Shorebirds of Grays Harbor

From late April to early May, hundreds of thousands of shorebirds stop to rest and feed on the vast mudflats in Grays Harbor. After a brief stay, the birds move north along the coast of British Columbia and reach the Copper River Delta in southeast Alaska. Then it's on to their breeding grounds where long days and abundant food resources provide an ideal place to nest and raise their young.

About two dozen species of shorebirds use the greater Grays Harbor estuary and coastline during spring and fall. Some birds overwinter in Grays Harbor. Most shorebirds can be identified by where they forage on the mudflat and the feeding methods they use. Coloration and physical shape also help you identify the species.

The pictures below show shorebirds in breeding plumage. Only at the very end of migration will these colors and patterns be this distinct. Look carefully at other sources to aid in shorebird identification.

The name of each bird is a link to bring you to a website with more details on the species

Black-Bellied Plover

Black-Bellied Plover Photo by Tom Rowley

In breeding season this large, plump plover has distinct black and white plumage. They use their large eyes to search for food using a look-run-peck behavior on the mud or near the waters edge. During spring migration up the Pacific coast they forage on marine worms such as polycheates, lugworms, and blood worms and fly and beetle larvae, small bivalves, amphipods and shrimp. Black-bellied plovers spend the winter in grasslands and beaches along the coast from British Columbia to Chile. Large numbers winter in Grays Harbor.


Dowitcher Photo by Tom Rowley

The two dowitcher species, Short-billed and Long-billed, are difficult to tell apart even for the experts. They feed in slightly deeper water using an up and down head motion like a sewing machine. Dowitchers on the west coast winter from California to Peru. In early March, they begin migrating northward in small groups. During the flight north, they fly 2,500 miles at a time without stopping to rest and feed.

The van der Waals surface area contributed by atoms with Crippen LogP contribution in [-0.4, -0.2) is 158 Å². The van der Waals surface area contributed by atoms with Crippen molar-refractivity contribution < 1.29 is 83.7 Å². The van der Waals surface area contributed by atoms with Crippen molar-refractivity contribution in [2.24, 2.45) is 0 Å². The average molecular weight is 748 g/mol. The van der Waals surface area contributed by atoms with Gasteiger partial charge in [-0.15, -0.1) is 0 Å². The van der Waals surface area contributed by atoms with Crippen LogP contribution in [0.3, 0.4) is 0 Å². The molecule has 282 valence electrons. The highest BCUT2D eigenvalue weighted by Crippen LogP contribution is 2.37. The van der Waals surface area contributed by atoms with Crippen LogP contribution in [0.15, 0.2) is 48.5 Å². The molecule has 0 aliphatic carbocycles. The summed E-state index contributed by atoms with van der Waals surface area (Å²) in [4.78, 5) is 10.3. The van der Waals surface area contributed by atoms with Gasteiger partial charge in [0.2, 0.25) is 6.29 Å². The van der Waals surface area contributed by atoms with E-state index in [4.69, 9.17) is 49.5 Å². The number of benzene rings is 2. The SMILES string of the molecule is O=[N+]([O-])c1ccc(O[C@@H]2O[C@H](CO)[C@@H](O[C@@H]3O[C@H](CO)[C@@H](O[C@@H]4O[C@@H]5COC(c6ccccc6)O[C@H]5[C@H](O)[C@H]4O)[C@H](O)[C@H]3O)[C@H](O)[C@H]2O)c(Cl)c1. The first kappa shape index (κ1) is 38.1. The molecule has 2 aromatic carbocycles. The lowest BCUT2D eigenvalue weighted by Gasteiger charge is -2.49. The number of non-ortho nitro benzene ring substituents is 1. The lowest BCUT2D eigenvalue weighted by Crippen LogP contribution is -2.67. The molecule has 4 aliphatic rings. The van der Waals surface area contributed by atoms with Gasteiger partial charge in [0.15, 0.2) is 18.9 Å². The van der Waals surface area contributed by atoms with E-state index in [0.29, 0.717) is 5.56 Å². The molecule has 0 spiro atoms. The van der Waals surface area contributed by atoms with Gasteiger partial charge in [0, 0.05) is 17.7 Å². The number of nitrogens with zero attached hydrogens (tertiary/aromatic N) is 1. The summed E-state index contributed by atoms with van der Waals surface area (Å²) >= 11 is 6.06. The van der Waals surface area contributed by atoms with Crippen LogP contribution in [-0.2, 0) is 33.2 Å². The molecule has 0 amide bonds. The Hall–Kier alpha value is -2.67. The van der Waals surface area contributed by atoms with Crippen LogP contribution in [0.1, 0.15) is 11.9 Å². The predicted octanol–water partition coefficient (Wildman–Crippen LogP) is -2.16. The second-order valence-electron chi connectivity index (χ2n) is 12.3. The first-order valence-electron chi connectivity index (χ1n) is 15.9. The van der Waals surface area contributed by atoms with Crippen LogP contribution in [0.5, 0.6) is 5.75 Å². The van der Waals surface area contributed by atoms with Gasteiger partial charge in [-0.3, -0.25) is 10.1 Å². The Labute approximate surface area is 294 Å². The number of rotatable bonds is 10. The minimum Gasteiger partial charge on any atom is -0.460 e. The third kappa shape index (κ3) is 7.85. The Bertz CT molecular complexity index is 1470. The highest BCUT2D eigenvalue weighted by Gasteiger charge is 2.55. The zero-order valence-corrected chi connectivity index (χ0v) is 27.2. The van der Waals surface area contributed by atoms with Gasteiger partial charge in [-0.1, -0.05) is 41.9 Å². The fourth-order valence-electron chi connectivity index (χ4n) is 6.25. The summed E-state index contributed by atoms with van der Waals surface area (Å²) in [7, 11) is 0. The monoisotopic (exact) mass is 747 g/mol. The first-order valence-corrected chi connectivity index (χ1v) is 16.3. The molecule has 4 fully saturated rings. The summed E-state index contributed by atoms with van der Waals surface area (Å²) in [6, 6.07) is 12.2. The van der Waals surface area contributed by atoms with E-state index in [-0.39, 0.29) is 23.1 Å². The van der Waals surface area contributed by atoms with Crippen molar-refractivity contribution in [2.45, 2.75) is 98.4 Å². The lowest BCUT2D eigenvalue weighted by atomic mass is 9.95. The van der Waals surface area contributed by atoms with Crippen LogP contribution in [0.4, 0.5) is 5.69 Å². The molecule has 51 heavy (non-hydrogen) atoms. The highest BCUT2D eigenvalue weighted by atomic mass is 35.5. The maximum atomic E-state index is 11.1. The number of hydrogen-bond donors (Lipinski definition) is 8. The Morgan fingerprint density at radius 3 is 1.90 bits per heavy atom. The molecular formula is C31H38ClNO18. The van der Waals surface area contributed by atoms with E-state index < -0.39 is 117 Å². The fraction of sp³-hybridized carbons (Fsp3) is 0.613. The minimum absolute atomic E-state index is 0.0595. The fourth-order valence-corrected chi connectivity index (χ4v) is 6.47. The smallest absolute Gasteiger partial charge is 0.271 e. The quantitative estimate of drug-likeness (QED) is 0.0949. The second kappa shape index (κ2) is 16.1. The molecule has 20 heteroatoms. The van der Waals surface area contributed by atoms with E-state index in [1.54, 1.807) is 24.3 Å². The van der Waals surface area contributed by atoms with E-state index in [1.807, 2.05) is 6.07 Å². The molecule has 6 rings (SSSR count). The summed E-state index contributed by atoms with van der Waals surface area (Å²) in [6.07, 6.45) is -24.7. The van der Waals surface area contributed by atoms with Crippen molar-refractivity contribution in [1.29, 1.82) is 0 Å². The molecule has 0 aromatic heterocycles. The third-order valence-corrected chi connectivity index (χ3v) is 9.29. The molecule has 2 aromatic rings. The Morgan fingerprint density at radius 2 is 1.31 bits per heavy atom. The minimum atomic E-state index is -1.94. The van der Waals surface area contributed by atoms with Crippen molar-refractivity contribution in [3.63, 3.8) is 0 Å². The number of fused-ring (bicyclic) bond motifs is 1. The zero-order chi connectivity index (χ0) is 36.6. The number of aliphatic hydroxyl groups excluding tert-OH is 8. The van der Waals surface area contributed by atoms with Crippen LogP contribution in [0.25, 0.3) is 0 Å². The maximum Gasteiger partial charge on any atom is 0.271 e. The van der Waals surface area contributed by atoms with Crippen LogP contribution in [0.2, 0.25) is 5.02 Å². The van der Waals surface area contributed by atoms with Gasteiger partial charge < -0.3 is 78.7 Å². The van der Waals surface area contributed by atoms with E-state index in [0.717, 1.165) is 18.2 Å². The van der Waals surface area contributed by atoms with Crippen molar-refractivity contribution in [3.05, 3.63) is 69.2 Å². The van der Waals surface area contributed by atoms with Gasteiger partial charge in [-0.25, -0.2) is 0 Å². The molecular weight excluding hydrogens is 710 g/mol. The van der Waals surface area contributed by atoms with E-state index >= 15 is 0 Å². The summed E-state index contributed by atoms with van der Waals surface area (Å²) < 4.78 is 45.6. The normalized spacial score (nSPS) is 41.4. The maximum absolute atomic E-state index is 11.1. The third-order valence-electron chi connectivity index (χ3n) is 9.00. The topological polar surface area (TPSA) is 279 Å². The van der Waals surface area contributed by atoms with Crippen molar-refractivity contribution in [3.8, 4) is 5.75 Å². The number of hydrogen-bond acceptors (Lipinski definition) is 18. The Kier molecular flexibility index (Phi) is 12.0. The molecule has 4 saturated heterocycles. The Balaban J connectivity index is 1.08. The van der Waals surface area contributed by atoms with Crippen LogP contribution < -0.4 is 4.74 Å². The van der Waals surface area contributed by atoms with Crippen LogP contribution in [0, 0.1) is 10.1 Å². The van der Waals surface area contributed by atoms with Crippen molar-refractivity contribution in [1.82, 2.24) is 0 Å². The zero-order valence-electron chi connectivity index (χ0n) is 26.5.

Dunlin Photo by Tom Rowley

In late spring the white belly starts to turn into a conspicuous black belly patch which distinguishes this bird. Using swift probing movements, they feed near the water's edge for tiny clams, worms, and shrimp-like animals. Dunlins winter in the warm climates of the Northern Hemisphere and are one of the few shorebirds that winter in Grays Harbor.

Greater Yellowlegs

Greater Yellowlegs Photo by John Whitehead

A tall and long-legged bird, most often observed alone or in small groups. It wades in shallow water with a distinctive bobbing motion, sweeping its bill back and forth to feed. Observant birders can distinguish the Greater Yellowlegs from the closely related Lesser Yellowlegs by its different call and longer upturned bill. Both Yellowlegs species give a piercing call of alarm and are among the most vocal of shorebird species, but the Greater gives three notes and the Lesser two.

Least Sandpiper

Least Sandpiper Photo by Tom Rowley

This is the world's smallest shorebird, weighing only 0.7 ounces. Compared to the Western Sandpiper, the Least Sandpiper has an overall darker appearance and a brown breast. Its yellow legs can sometimes help in identifying this bird. Least sandpipers forage at the upper edges of mudflats and in the low marsh vegetation. They feed by picking and probing in dry and wet mud for small invertebrates. least sandpipers migrate in small numbers and breed from Northern British Columbia to Alaska.